Dear Future US President,
America has signed and ratified the law against war and even the threat of war, the Kellogg-Briand Treaty of 1928. To bring America into compliance with the treaty would have significant economic benefits to the nation as well as extremely positive worldwide implications. The Treaty is the supreme law of the land, according to the US Constitution. You may not have been asked about the Treaty as part of the process that has gotten you the Presidency. However, this should not dull the importance of the Treaty for you and the nation as a whole. The lack of attention to the Treaty reflects a kind of historical amnesia, one which this letter and many other efforts, we hope, will end.
Perhaps you are unaware of the op-ed of Nobel laureate Joseph Stiglitz in the British paper The Guardian on January 22, 2003. He was, of course, President Bill Clinton’s chief economic advisor in the nineties. In this op-ed titled “The Myth of the War Economy,” Stiglitz says “War is widely thought to be linked to economic good times… Today, we know that this is nonsense. The 1990s boom showed that peace is economically far better than war. The Gulf war of 1991 demonstrated that wars can actually be bad for an economy. That conflict contributed mightily to the onset of the recession of 1991 (which was probably the key factor in denying the first President Bush re-election in 1992).”
In fact, redirecting the capital rich military economy between 1985 and 1999 and allowing those potent economic resources to be applied to the manufacturing economy instead lead to unprecedented prosperity in the post Cold War 1990s. Further proof of this critical choice between the manufacturing sector and the military sector is the fact that manufacturing increased in the late nineties despite various trade deals that are sometimes presented as putting the US at a disadvantage. Manufacturing will indeed boom if given the resources normally devoted to a nonproductive military economy, and the US can compete with other nations if it refrains from military buildups and active conflicts.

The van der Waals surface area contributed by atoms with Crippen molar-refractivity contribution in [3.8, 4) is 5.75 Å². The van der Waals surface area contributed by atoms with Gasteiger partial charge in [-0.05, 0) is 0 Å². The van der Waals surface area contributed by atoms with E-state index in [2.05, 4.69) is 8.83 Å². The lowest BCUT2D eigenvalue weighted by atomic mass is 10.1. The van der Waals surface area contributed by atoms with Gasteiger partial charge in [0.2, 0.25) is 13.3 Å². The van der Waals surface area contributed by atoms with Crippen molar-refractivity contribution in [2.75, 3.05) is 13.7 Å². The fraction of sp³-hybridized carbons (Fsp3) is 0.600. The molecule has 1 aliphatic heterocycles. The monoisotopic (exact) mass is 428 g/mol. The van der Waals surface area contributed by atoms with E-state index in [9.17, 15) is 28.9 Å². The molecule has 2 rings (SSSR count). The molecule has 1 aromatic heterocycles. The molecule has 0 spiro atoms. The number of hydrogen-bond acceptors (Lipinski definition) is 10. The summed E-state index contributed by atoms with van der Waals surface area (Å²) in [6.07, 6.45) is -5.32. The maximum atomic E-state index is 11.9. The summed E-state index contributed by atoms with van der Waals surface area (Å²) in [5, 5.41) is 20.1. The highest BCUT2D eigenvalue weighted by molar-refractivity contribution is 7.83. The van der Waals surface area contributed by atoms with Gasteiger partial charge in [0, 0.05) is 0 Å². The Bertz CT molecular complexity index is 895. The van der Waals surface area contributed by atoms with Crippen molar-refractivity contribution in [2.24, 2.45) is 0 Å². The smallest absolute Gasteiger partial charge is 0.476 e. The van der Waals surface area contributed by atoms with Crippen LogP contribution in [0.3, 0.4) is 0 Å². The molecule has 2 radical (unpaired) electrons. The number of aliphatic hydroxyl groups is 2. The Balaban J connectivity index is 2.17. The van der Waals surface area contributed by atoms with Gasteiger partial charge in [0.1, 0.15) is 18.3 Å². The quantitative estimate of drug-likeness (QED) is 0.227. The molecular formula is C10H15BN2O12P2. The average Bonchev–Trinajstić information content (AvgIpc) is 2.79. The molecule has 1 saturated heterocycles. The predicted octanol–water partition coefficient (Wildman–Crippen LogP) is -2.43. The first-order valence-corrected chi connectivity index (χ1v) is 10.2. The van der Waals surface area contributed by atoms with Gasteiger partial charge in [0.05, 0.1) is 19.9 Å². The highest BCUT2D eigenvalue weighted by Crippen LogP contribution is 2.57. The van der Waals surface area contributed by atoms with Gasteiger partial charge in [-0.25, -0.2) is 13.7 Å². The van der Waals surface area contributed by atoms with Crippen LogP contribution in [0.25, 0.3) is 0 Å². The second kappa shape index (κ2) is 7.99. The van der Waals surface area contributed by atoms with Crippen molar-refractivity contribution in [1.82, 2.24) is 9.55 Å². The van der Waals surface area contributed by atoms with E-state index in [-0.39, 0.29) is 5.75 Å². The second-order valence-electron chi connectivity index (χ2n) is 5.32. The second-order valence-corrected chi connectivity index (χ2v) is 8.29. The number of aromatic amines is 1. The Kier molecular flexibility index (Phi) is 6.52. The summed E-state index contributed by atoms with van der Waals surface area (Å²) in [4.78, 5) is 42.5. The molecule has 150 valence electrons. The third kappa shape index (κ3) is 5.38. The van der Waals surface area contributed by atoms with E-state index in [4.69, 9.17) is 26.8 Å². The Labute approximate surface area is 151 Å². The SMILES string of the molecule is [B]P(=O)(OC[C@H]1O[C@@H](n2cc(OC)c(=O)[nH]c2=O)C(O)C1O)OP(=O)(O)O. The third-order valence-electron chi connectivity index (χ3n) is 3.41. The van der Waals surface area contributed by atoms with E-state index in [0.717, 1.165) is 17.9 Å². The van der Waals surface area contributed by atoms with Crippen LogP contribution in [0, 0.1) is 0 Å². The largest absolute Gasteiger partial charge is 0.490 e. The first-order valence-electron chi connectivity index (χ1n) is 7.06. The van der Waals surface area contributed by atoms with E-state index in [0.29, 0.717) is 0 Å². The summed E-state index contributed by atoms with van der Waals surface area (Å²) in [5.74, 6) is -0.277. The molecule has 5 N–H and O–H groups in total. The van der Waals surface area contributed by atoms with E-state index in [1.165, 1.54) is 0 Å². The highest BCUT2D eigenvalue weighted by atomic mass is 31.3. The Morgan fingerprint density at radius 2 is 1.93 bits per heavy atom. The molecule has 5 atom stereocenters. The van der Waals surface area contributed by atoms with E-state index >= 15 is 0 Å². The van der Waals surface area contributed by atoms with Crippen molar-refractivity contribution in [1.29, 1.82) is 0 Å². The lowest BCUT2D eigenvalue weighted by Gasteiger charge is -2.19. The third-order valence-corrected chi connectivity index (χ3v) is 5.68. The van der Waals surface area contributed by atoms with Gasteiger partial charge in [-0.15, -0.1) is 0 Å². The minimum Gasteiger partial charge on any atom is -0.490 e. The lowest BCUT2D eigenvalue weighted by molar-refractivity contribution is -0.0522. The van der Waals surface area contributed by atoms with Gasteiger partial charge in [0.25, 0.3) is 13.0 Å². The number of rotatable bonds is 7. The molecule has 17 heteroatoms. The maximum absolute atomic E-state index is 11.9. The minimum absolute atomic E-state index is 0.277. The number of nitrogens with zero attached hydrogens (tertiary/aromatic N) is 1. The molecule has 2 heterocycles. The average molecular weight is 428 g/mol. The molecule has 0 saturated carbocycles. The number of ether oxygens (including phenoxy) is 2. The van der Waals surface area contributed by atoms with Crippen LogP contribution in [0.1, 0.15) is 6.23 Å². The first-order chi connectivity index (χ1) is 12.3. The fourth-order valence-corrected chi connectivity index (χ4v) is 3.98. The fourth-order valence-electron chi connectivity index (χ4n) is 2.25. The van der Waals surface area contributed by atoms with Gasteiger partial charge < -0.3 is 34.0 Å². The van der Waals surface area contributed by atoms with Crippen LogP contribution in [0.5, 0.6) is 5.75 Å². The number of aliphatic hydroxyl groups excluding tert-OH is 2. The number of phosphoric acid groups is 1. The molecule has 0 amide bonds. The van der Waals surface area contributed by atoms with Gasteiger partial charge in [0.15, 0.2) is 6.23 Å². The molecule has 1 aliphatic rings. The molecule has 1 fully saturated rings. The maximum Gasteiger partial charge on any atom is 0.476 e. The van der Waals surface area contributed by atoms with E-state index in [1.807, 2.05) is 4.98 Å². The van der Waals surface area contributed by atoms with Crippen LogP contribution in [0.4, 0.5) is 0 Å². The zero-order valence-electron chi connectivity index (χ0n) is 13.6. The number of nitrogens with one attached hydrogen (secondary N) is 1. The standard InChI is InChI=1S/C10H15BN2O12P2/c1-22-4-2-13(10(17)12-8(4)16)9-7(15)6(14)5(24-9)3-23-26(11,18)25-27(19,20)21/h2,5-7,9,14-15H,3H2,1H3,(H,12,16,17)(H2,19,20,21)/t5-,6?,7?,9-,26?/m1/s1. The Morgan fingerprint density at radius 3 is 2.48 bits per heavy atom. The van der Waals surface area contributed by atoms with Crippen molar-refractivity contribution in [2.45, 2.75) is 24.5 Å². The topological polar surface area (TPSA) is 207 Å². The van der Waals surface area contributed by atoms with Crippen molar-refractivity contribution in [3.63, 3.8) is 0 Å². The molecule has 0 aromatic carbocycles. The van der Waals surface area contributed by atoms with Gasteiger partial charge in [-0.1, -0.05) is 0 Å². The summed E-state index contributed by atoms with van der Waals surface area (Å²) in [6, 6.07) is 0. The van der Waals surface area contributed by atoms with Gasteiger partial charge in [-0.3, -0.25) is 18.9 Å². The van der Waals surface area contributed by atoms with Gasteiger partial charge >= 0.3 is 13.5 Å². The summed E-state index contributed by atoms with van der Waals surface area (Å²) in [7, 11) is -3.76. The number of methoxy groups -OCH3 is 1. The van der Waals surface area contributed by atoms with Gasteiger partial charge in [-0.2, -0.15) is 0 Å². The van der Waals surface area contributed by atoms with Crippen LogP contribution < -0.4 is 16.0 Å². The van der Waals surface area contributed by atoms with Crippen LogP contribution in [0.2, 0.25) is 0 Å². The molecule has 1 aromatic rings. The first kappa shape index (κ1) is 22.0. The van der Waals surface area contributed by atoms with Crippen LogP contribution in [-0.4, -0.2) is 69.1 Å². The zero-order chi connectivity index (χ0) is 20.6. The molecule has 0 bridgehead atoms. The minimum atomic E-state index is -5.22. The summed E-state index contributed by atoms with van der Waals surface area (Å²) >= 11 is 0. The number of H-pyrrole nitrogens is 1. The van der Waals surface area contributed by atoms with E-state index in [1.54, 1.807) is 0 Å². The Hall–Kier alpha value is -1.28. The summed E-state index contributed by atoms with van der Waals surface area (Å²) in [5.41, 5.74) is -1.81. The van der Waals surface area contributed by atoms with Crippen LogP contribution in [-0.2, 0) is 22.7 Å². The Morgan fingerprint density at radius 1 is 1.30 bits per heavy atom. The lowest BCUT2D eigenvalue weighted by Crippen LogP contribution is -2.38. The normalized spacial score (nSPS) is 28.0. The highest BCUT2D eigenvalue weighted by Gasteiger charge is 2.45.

Evidence for the proposition that military spending hurts the economy has only mounted since 2003, as the 2.8 million manufacturing jobs lost in the twenty-four months after 9-11 are coupled with the military buildup and jobs lost through shifts in trade. 1.7 million jobs were lost to the military buildup and one million jobs to trade (as was often discussed in the 2004 US election). A steady rise in unemployment leading up to the Great Recession began after the Iraq “surge” troops began to be deployed in July 2007. The unequal real estate boom from the military buildup fooled many parts of the nation into expecting the economy to continue upward. When it did not, the drain from the $70 billion “surge” apparently pushed the fragile mortgage economy into a severe decline. This pattern is similar to the 1980s with the military buildup transferring moneys from the productive economy to the unproductive economy, distorting the local real estate market until the Savings & Loan (S&L) bailout was the result. The murder rate is also linked with military spending. Although no criminologists can explain the drop in crime in the nineties, military spending and murder rates strongly correlate among the youngest five members of the G7, America, Japan, Germany, Canada, and Italy. The Cold War peace dividend benefited the nineties economy and crime. It is becoming more evident through the decades that the economic stagnation caused by high levels of military spending leads to the collapse of empires and the related social decay.
Another benefit is that lower military spending improves the national strength over time, as military spending can actually increase faster as a small percentage of a fast growing economy. Tailoring the military can make it more nimble than ever and less encumbered with obsolete heavy forces; it can also improve America’s image in the world. Let more regional forces deal with the world’s ground military problems and primarily provide technical backup. With decreases in military spending, America will become more closely compliant with the lofty goals of the Kellogg Briand Pact of 1928. The Pact may have been wrought in a previous century, but it provides guidance that reaches far into the future.
As you face the future as the President of the United States (from whatever party or background you hail), considering the Pact as a guiding principle alerts the world that the US is deeply committed to its own economic wellbeing along with larger global peace and justice issues. It may seem that following the Treaty is an act of altruism. However, the Treaty’s direction would lead the US into a more prosperous and productive– as well as peaceful– future.
Dr. Robert Reuschlein, details in http://www.realeconomy.com
For a short booklet on the effects of Peace Economics:
Professor Robert Reuschlein, Dr. Peace,
Nominated for the Nobel Peace Prize 2016
Real Economy Institute, Madison, Wisconsin
CONTACT: firstname.lastname@example.org 608-230-6640,